FOR IMMEDIATE RELEASE
May 12, 2015
For more information, contact:
Valerie Cunningham, firstname.lastname@example.org or 503.552.6754
PORTLAND, Ore. – Today, the Portland Business Alliance, in partnership with the Value of Jobs Coalition, released a first-of-its kind study: Middle-income jobs in the Portland-metro economy. The report closely examines the economic impacts of a decline in Portland-metro’s middle-income jobs. The report can be found here.
The study looks at several aspects of middle-income job loss in the Portland-metro area between 1980 and 2013, including share of total employment, wage growth, industries and job location. Overall, the report concludes that jobs at the top and bottom ends of the wage scale have grown, while those in the middle have declined, contributing to income disparity in the region amidst increases in costs of living. The report also shows global market changes and technology have had major impacts on labor markets across the U.S. and in Portland-metro. At the same time, the report shows that technological advancements and growing global trade are major drivers of jobs in Oregon and Portland-metro.
“While Portland-metro has recovered the jobs lost during the recession, this study shows us that jobs and incomes in the middle aren’t coming back as quickly. This is concerning, as these are the jobs that support families and are the backbone of our economy,” said Roger Hinshaw, president of Oregon and Southwest Washington for Bank of America, and a founding member of the Value of Jobs Coalition. “The question we must ask ourselves is, how can we create an environment that allows us to retain the quality jobs we have while growing employment opportunities in the private sector that support future growth?”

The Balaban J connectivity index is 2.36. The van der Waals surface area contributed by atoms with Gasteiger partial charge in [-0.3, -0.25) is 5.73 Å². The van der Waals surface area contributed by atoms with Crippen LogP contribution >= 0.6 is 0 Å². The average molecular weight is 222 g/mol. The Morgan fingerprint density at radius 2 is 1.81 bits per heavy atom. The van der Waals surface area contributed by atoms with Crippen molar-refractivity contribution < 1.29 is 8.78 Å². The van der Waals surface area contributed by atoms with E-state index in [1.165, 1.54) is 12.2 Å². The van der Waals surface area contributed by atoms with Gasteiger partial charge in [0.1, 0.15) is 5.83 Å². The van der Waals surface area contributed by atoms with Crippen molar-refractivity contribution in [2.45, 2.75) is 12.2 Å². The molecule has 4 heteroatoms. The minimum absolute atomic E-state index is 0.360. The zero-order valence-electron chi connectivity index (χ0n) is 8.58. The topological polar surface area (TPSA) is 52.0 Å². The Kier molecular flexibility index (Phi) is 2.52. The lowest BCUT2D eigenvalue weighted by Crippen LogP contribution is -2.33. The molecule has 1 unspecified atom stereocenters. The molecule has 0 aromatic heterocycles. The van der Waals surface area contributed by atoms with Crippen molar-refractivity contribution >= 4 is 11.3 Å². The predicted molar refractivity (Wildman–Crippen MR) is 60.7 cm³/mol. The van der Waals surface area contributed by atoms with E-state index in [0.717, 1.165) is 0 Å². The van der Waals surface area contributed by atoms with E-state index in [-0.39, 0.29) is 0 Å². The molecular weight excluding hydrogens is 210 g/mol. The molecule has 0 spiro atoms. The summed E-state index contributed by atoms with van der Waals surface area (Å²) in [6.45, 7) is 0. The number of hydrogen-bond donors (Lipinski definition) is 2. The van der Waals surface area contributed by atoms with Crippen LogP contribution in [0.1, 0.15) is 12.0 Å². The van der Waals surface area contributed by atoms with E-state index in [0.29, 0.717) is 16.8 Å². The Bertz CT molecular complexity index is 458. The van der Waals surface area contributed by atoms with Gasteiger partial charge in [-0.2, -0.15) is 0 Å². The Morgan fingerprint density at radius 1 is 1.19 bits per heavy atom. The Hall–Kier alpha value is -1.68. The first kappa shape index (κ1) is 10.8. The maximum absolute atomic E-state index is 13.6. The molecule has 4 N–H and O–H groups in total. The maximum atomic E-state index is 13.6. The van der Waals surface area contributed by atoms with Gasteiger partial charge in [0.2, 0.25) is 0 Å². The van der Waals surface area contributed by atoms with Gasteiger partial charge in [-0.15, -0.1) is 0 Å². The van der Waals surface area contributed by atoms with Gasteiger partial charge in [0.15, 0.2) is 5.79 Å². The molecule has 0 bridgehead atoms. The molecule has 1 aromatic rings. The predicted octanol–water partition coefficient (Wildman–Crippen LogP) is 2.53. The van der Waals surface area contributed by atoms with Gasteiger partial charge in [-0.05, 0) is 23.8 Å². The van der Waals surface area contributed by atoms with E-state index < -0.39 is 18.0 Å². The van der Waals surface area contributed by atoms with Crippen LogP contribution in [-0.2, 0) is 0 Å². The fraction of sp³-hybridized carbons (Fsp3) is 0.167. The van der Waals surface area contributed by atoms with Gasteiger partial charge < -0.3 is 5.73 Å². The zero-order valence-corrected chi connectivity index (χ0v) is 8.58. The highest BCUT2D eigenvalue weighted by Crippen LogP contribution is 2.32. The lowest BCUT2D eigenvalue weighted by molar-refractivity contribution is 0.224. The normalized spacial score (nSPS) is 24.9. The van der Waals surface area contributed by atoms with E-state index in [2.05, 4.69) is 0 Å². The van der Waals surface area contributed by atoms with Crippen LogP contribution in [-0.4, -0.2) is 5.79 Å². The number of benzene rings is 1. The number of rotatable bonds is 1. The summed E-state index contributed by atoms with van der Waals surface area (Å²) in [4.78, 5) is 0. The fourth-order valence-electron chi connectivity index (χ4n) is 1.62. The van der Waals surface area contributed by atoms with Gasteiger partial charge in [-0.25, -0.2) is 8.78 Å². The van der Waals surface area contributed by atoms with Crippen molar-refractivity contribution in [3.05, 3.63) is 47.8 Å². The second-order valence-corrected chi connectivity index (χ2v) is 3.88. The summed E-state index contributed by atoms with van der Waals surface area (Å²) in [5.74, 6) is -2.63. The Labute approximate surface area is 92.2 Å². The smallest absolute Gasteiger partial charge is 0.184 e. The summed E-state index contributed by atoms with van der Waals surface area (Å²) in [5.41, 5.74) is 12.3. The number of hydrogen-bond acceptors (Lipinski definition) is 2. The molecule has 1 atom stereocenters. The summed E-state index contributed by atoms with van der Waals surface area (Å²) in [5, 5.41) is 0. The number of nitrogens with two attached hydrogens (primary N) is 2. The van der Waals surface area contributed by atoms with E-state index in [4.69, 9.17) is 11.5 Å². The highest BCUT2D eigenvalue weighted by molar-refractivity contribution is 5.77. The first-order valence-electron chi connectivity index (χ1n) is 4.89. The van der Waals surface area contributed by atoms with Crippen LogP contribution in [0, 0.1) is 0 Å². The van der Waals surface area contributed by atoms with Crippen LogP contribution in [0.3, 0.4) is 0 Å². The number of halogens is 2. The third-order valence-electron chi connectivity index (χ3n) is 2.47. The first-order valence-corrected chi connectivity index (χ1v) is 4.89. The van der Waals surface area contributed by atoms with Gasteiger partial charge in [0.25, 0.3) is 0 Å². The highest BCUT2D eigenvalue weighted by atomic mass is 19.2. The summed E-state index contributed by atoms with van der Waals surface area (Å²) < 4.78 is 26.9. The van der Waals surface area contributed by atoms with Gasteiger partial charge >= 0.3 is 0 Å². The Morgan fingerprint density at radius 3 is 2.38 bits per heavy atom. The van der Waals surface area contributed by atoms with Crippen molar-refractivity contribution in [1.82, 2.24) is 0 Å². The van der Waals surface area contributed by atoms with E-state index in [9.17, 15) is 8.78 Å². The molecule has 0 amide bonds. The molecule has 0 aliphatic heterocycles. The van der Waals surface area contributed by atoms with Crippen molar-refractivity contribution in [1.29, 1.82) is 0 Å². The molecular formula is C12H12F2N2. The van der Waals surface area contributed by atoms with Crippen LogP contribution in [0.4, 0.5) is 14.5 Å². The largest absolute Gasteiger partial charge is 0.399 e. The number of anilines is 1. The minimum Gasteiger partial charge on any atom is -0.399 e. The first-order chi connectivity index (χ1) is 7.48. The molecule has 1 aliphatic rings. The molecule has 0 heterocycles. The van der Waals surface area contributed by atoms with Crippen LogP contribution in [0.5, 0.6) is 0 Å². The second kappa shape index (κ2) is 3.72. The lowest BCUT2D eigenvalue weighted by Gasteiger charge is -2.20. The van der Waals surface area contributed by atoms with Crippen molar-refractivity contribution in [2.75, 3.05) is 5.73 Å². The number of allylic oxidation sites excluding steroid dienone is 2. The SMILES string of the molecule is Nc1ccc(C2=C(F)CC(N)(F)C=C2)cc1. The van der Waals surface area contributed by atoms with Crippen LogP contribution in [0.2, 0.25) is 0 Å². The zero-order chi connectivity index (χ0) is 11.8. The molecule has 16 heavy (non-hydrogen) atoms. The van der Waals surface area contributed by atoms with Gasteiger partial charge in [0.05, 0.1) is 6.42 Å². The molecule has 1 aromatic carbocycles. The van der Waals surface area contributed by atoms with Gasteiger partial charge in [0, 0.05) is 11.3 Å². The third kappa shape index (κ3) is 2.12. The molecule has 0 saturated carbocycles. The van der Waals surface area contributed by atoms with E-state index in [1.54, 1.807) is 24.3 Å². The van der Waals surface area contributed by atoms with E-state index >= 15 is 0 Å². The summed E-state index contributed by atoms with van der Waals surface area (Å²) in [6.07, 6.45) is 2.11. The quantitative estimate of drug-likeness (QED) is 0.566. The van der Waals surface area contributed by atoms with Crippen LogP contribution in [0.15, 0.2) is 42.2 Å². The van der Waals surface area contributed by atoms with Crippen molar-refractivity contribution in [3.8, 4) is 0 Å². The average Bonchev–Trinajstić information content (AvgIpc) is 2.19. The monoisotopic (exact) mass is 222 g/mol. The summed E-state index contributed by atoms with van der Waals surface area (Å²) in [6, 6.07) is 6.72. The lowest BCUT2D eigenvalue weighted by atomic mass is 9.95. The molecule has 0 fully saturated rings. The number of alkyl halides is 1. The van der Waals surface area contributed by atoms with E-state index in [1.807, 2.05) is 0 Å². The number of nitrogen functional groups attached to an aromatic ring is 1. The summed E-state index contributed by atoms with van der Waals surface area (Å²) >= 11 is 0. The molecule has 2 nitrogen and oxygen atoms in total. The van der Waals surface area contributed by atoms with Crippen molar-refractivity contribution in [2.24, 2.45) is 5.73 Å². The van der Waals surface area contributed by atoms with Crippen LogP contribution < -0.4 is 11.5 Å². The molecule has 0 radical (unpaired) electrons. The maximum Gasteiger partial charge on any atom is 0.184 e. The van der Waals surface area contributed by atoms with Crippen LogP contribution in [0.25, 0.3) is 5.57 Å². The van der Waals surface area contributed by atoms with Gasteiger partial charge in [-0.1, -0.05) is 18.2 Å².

“If we want Portland to be a place where families can prosper, then restoring middle-income jobs should be top a priority,” said Debbie Kitchin, Portland Business Alliance chair and owner of InterWorks LLC. “This will require policies and investments now in areas that grow private-sector jobs, including education and skills training, international trade, industrial land development and transportation infrastructure. Together, we can position our region for a brighter future.”
Highlights of this study include:
- Middle-income jobs, as a share of the region’s total employment, have dropped from 69 percent in 1980 to 57 percent in 2013.
- Low- and high-income jobs account for an increasingly larger share of the region’s overall employment base.
- From 1980 to 2013 wages for low- and middle-income jobs have been stagnant.
- Adjusting for the region’s relatively higher cost of living, middle-income wages provide families in Portland-metro with less buying power than those in comparator cities throughout the country.
- Middle-income jobs are disproportionately concentrated along rivers, near medical facilities, along the high-tech corridor and in Vancouver, Washington.
- Families earning less than $70,000 a year are increasingly priced out of buying a home in the region’s core and near middle-income job centers.